Short-term interest rates (irt_st)

Reference Metadata in Euro SDMX Metadata Structure (ESMS)

Compiling agency: Eurostat, the statistical office of the European Union

Eurostat metadata
Reference metadata
1. Contact
2. Metadata update
3. Statistical presentation
4. Unit of measure
5. Reference Period
6. Institutional Mandate
7. Confidentiality
8. Release policy
9. Frequency of dissemination
10. Accessibility and clarity
11. Quality management
12. Relevance
13. Accuracy
14. Timeliness and punctuality
15. Coherence and comparability
16. Cost and Burden
17. Data revision
18. Statistical processing
19. Comment
Related Metadata
Annexes (including footnotes)

For any question on data and metadata, please contact: EUROPEAN STATISTICAL DATA SUPPORT


1. Contact Top
1.1. Contact organisation

Eurostat, the statistical office of the European Union

1.2. Contact organisation unit

Unit C2: National accounts production

1.5. Contact mail address

2920 Luxembourg LUXEMBOURG

2. Metadata update Top
2.1. Metadata last certified 10/07/2019
2.2. Metadata last posted 10/07/2019
2.3. Metadata last update 10/07/2019

3. Statistical presentation Top
3.1. Data description

Day-to-day money market interest rates: averages for the euro area (EONIA= Euro OverNight Index Average), national series for EU countries outside of euro area, and other national series (Turkey, US, Japan).

1-month, 3-month, 6-month and 12-month interest rates: averages for the euro area (EURIBOR), and national series for EU countries outside of euro area.  3-month interest rates are also available for the US and Japan.

3.2. Classification system

Series are based on national methodologies. EONIA and Euribor (see : follow a European methodology. Both use the same panel of banks.

3.3. Coverage - sector

Financial insitutions

3.4. Statistical concepts and definitions

The money market rates shown are reference rate for short-term interest rates on the financial market for loans or deposits. Most of the series shown are interbank rates. There are the following maturities: overnight, 1-month, 3-month, 6-month and 12-month.

Overnight rates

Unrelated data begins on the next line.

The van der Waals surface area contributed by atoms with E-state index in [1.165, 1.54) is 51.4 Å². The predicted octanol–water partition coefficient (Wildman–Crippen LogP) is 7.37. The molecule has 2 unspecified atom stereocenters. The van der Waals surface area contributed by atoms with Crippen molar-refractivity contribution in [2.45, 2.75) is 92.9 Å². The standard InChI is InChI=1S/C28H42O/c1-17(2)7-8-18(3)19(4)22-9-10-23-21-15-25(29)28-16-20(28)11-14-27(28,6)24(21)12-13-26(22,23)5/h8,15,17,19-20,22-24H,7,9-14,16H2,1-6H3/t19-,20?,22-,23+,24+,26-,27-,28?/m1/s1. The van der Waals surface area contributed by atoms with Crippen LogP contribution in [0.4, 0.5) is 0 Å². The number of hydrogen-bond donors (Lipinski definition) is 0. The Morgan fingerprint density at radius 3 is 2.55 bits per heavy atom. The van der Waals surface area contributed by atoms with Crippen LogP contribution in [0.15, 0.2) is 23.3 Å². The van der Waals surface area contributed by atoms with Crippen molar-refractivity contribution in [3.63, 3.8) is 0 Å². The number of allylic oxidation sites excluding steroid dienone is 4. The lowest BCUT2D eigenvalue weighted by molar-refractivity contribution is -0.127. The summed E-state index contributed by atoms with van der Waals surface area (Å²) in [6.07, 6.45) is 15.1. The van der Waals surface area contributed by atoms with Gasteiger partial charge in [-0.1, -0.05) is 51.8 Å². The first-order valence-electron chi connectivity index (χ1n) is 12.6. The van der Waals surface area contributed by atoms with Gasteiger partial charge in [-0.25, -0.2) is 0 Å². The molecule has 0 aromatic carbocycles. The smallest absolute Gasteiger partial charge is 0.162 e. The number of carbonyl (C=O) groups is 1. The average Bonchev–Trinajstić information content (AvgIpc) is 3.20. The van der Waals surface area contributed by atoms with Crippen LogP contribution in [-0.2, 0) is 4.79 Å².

Euro area series: The rate is the EONIA (Euro OverNight Index Average), the effective overnight reference rate for the euro, computed as a weighted average of all overnight unsecured lending transactions in the interbank market, initiated within the euro area by the contributing panel banks. EONIA is computed with the help of the European Central Bank. The series start in January 1994.

National series: These are usually day-to-day interbank rates.

Denmark: Tomorrow next rate of national bank interbank interest rate. The series start in January 1997.

United Kingdom: The Sterling OIS market uses as its overnight rate reference the "SONIA" (Sterling OverNight Interbank Average) index published by the Wholesale Market Brokers' Association (WMBA). "SONIA" is the daily weighted average of all overnight interbank deposits of more than 5 millions GBP, compiled before 3 p.m. by the seven largest money brokers (about 70% of the market). The British Bankers' Association oversees the calculation. From January 1997 to December 2000, WMBA was publishing the rate, along with associated information, on wire services, in the morning (9.00 a.m.) of the following day.

Thereafter the UK series refer to the Interbank overnight offered rate average, calculated from the British Bankers' Association.

Sweden: SEK deposit overnight STIBOR (STockholm InterBank Offered Rate). From January 1985 to February 1991, the money market interest rate corresponded to a daily rate caught at 11.00 a.m. (ask) from the Reuter-system. Thereafter it is Sweden Interbank overnight offered rate (Stibor) average

Rates for 1-month, 3-month, 6-month and 12-month

Euro-area series: From January 1999, the euro area rates are for 1 to 12-month EURo InterBank Offered Rates. EURIBOR is the benchmark rate of the euro money market that emerged in 1999. It is the rate at which euro interbank term deposits are offered from one prime bank to another and is published at 11.00 a.m. CET for spot value (T+2 days). The rate was first published on 4 January 1999 capturing the value of 30 December 1998.

The contributors to EURIBOR are the banks with the highest volume of business in the euro area money markets. The panel of banks consists of:

  • Banks from EU countries participating in the euro from the outset.
  • Banks from EU countries not participating in the euro from the outset.
  • Large international banks from non-EU countries but with important euro area operations.

From January 1990 to December 1993: interbank deposit bid rates weighted by GDP.

From January 1994 to December 1998: 3-month LIBOR.

Denmark: From January 1970 to June 1988 the series is the interbank deposit bid rates.

Thereafter it is CIBOR (Copenhagen InterBank Offered Rate).

CIBOR is a reference interest rate for liquidity offered in the interbank market in Denmark on an uncollateralized basis. No CIBOR reporting bank is under an obligation to supply liquidity to other CIBOR reporting banks at its offered rate. CIBOR reporting banks should aim to offer CIBOR rates that reflect the interest rate level as realistically as possible.

At 10.30 a.m. of each banking day, CIBOR reporting banks fix a CIBOR rate to two decimal places. The rates are reported to Danmarks Nationalbank (the Danish central bank).

Danmarks Nationalbank calculates CIBOR for the individual maturities by omitting the two highest and the two lowest rates and then calculates a simple average of the remaining rates. The rates offered by the individual CIBOR reporting banks are published on the website of Danish Bankers Association after 11.00 a. m.

United Kingdom: LIBOR (London InterBank Offered Rate) average